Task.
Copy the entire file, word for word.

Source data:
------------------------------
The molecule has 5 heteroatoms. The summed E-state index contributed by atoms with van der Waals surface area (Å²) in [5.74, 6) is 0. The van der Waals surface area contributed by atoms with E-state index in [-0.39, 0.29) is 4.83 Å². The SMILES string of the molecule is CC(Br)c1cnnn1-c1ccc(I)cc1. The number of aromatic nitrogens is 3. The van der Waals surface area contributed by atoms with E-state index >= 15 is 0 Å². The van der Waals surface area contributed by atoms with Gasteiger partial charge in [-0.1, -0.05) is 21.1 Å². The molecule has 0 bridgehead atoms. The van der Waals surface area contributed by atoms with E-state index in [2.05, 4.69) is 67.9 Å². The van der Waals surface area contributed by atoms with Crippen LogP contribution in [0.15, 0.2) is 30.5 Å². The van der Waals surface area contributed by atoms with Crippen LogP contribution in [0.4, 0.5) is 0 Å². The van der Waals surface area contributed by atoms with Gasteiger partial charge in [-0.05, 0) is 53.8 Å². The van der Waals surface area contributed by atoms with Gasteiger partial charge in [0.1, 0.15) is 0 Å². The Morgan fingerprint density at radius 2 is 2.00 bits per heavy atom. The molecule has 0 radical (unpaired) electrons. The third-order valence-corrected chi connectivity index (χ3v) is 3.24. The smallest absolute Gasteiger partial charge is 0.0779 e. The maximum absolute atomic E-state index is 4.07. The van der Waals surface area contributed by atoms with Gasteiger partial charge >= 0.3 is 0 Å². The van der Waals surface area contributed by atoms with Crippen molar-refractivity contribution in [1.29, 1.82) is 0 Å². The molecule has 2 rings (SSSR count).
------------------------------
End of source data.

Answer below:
The molecule has 5 heteroatoms. The summed E-state index contributed by atoms with van der Waals surface area (Å²) in [5.74, 6) is 0. The van der Waals surface area contributed by atoms with E-state index in [-0.39, 0.29) is 4.83 Å². The SMILES string of the molecule is CC(Br)c1cnnn1-c1ccc(I)cc1. The number of aromatic nitrogens is 3. The van der Waals surface area contributed by atoms with E-state index >= 15 is 0 Å². The van der Waals surface area contributed by atoms with Gasteiger partial charge in [-0.1, -0.05) is 21.1 Å². The molecule has 0 bridgehead atoms. The van der Waals surface area contributed by atoms with E-state index in [2.05, 4.69) is 67.9 Å². The van der Waals surface area contributed by atoms with Crippen LogP contribution in [0.15, 0.2) is 30.5 Å². The van der Waals surface area contributed by atoms with Crippen LogP contribution in [0.4, 0.5) is 0 Å². The van der Waals surface area contributed by atoms with Gasteiger partial charge in [-0.05, 0) is 53.8 Å². The van der Waals surface area contributed by atoms with Gasteiger partial charge in [0.1, 0.15) is 0 Å². The Morgan fingerprint density at radius 2 is 2.00 bits per heavy atom. The molecule has 0 radical (unpaired) electrons. The third-order valence-corrected chi connectivity index (χ3v) is 3.24. The smallest absolute Gasteiger partial charge is 0.0779 e. The maximum absolute atomic E-state index is 4.07. The van der Waals surface area contributed by atoms with Gasteiger partial charge >= 0.3 is 0 Å². The van der Waals surface area contributed by atoms with Crippen molar-refractivity contribution in [1.29, 1.82) is 0 Å². The molecule has 2 rings (SSSR count).